5 years ago

Experimentally Validated Model Enables Debottlenecking of in Vitro Protein Synthesis and Identifies a Control Shift under in Vivo Conditions

Experimentally Validated Model Enables Debottlenecking of in Vitro Protein Synthesis and Identifies a Control Shift under in Vivo Conditions
Ralf Takors, Martin Siemann-Herzberg, Alexander Nieß, Jurek Failmezger, Maike Kuschel
Cell-free (in vitro) protein synthesis (CFPS) systems provide a versatile tool that can be used to investigate different aspects of the transcription-translation machinery by reducing cells to the basic functions of protein formation. Recent improvements in reaction stability and lysate preparation offer the potential to expand the scope of in vitro biosynthesis from a research tool to a multifunctional and versatile platform for protein production and synthetic biology. To date, even the best-performing CFPS systems are drastically slower than in vivo references. Major limitations are imposed by ribosomal activities that progress in an order of magnitude slower on the mRNA template. Owing to the complex nature of the ribosomal machinery, conventional “trial and error” experiments only provide little insight into how the desired performance could be improved. By applying a DNA-sequence-oriented mechanistic model, we analyzed the major differences between cell-free in vitro and in vivo protein synthesis. We successfully identified major limiting elements of in vitro translation, namely the supply of ternary complexes consisting of EFTu and tRNA. Additionally, we showed that diluted in vitro systems suffer from reduced ribosome numbers. On the basis of our model, we propose a new experimental design predicting 90% increased translation rates, which were well achieved in experiments. Furthermore, we identified a shifting control in the translation rate, which is characterized by availability of the ternary complex under in vitro conditions and the initiation of translation in a living cell. Accordingly, the model can successfully be applied to sensitivity analyses and experimental design.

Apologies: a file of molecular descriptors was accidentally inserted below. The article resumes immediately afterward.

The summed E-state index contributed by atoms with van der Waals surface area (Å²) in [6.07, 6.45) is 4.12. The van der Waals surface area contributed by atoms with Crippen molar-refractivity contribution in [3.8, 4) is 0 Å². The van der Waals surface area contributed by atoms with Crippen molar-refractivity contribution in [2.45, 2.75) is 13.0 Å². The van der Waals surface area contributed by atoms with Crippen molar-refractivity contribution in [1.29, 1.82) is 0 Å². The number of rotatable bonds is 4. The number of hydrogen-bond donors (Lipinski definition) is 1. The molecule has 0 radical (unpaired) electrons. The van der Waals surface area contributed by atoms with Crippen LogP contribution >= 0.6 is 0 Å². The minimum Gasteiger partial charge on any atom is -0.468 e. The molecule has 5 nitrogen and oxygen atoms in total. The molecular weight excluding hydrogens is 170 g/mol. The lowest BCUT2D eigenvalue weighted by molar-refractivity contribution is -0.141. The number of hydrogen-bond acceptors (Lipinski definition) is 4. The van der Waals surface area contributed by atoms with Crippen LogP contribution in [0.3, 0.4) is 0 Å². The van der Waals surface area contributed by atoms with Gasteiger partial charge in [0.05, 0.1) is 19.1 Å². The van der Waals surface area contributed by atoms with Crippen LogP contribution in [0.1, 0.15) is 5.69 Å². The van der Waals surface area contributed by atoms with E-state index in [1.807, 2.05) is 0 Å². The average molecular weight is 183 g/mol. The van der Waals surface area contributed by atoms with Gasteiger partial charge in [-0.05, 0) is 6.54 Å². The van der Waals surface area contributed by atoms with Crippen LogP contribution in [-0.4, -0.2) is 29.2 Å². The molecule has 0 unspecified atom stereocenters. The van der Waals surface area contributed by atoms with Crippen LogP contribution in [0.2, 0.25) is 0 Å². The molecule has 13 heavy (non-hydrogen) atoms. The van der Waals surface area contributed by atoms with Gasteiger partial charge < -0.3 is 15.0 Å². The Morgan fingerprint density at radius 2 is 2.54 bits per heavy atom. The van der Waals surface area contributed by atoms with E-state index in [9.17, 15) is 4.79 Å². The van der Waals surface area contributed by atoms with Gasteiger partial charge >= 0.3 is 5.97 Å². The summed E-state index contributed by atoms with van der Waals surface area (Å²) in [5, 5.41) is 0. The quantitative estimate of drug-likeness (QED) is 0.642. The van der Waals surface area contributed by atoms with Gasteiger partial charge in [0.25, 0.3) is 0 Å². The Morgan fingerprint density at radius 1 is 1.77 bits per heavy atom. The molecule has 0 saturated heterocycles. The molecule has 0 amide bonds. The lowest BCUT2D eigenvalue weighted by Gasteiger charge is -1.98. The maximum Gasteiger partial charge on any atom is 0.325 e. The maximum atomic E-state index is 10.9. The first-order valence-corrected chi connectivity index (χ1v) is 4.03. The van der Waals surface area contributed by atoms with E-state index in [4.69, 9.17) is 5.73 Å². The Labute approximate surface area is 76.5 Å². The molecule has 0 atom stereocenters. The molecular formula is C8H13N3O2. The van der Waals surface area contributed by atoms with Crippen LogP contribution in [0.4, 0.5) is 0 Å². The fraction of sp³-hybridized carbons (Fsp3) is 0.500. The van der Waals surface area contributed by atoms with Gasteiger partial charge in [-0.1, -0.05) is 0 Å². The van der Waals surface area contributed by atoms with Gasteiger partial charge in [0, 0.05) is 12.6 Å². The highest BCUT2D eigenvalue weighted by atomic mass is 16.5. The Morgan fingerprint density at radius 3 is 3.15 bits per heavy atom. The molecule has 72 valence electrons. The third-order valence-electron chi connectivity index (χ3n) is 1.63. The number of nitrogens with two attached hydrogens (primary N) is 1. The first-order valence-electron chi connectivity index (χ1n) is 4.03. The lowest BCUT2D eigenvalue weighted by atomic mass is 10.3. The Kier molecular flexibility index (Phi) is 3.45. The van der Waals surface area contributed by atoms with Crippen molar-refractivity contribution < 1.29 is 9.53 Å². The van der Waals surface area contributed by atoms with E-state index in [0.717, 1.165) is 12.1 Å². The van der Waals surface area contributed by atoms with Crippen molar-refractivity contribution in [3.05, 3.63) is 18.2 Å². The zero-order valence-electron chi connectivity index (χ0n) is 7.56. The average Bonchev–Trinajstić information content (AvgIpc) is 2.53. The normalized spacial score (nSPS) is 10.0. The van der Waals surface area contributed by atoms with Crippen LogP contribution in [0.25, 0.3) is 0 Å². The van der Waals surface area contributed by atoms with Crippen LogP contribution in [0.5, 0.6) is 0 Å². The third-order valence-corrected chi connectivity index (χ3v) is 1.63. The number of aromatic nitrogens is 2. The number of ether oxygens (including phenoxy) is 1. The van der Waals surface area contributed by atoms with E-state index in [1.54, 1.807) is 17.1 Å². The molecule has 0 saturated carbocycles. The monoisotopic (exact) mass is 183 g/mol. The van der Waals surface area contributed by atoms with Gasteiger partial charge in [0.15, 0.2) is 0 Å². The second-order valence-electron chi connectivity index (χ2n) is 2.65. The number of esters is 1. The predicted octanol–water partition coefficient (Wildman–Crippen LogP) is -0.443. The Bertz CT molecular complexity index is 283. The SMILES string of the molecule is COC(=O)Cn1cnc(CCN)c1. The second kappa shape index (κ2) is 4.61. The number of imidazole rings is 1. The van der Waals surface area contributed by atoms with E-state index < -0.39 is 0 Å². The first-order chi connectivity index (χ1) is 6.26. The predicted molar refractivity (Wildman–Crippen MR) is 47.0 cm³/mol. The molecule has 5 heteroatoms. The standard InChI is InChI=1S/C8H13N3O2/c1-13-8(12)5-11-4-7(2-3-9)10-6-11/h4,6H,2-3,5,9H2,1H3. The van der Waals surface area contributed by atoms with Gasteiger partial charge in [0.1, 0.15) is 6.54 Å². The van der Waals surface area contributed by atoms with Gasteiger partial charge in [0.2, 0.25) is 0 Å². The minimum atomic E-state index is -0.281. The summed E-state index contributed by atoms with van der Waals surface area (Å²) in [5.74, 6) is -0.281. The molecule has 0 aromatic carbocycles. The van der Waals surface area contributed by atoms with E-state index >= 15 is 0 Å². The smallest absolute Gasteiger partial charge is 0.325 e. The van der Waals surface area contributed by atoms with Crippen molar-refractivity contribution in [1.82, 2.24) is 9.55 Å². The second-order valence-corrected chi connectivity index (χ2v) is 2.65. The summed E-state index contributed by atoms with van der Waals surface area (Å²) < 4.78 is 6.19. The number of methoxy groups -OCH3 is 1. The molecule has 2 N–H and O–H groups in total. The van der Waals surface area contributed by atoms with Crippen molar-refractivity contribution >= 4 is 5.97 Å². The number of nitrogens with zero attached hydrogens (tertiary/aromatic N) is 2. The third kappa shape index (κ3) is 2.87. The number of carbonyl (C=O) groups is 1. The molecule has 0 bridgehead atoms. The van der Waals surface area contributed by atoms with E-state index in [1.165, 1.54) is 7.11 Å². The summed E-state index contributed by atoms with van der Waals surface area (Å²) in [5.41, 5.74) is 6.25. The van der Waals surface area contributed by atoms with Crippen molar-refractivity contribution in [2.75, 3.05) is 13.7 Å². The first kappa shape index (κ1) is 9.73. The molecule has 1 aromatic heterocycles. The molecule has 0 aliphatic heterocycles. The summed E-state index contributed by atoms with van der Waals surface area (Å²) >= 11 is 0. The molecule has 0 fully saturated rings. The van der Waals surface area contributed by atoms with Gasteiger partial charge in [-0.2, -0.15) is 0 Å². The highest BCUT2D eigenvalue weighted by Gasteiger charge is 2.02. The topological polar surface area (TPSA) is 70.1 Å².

Publisher URL: http://dx.doi.org/10.1021/acssynbio.7b00117

DOI: 10.1021/acssynbio.7b00117

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